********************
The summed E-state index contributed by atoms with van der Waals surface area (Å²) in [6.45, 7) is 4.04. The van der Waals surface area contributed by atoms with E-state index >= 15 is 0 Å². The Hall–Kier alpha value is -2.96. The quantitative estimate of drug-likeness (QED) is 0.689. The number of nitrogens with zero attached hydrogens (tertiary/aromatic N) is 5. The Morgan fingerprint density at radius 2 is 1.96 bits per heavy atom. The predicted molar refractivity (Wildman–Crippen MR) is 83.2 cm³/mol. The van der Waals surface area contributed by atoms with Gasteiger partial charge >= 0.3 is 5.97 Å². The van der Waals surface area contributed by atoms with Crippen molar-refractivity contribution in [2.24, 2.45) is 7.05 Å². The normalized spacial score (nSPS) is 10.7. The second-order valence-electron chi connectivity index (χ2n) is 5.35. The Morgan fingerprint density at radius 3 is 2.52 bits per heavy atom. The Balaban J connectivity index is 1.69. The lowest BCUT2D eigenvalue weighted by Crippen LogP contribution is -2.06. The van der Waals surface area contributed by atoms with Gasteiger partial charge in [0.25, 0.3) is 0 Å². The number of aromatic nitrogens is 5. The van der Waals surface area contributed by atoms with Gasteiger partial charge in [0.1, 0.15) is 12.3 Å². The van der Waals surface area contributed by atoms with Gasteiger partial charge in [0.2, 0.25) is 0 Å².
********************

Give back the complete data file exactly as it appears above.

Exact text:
The summed E-state index contributed by atoms with van der Waals surface area (Å²) in [6.45, 7) is 4.04. The van der Waals surface area contributed by atoms with E-state index >= 15 is 0 Å². The Hall–Kier alpha value is -2.96. The quantitative estimate of drug-likeness (QED) is 0.689. The number of nitrogens with zero attached hydrogens (tertiary/aromatic N) is 5. The Morgan fingerprint density at radius 2 is 1.96 bits per heavy atom. The predicted molar refractivity (Wildman–Crippen MR) is 83.2 cm³/mol. The van der Waals surface area contributed by atoms with Gasteiger partial charge >= 0.3 is 5.97 Å². The van der Waals surface area contributed by atoms with Crippen molar-refractivity contribution in [2.24, 2.45) is 7.05 Å². The normalized spacial score (nSPS) is 10.7. The second-order valence-electron chi connectivity index (χ2n) is 5.35. The Morgan fingerprint density at radius 3 is 2.52 bits per heavy atom. The Balaban J connectivity index is 1.69. The lowest BCUT2D eigenvalue weighted by Crippen LogP contribution is -2.06. The van der Waals surface area contributed by atoms with Gasteiger partial charge in [0.25, 0.3) is 0 Å². The number of aromatic nitrogens is 5. The van der Waals surface area contributed by atoms with Gasteiger partial charge in [0.1, 0.15) is 12.3 Å². The van der Waals surface area contributed by atoms with Gasteiger partial charge in [0.2, 0.25) is 0 Å².